The fabric, he informed Durul, was of Woodkin origin; it is woven from a hemp-like plant-fibre, and when treated in some manner not known to him, comes up as soft as silk, but is particularly hard-wearing. The red dye is extracted from the flowers of a rare forest orchid, the etulako lily, and – he believed – holds of some kind of cultural significance to the forest-dwellers. The fabric is never traded outside their own culture. Even the dye is impossible to secure.
On closer examination, the tailor pointed out that while the fabric appeared to be torn, it had actually been cut by a single blade – no sheers or scissors – from a garment. The cloth was of such extraordinary strength that it would not simply tear away from the whole so easily. Great care had obviously been taken to make it appear to have been torn by accident.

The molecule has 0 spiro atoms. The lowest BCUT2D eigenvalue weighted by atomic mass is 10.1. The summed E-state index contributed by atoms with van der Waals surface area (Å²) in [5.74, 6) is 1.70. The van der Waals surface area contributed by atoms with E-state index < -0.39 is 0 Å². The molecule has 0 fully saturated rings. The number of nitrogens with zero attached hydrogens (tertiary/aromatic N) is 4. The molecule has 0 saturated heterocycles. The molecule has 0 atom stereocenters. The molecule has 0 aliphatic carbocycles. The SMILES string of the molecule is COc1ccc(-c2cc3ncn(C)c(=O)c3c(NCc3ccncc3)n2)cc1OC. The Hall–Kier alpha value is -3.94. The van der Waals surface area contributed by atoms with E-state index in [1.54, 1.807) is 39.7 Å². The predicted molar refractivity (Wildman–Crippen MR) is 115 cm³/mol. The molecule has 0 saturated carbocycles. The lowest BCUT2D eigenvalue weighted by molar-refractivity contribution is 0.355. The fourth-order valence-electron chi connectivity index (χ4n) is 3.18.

Durul paid Vamethau for his assistance, and promised consideration for some livery work his family would soon be requiring. He declined to tell the tailor where he had found the cloth, and Vamethau – being of a discrete and subtle nature – did not pursue question his benefactor.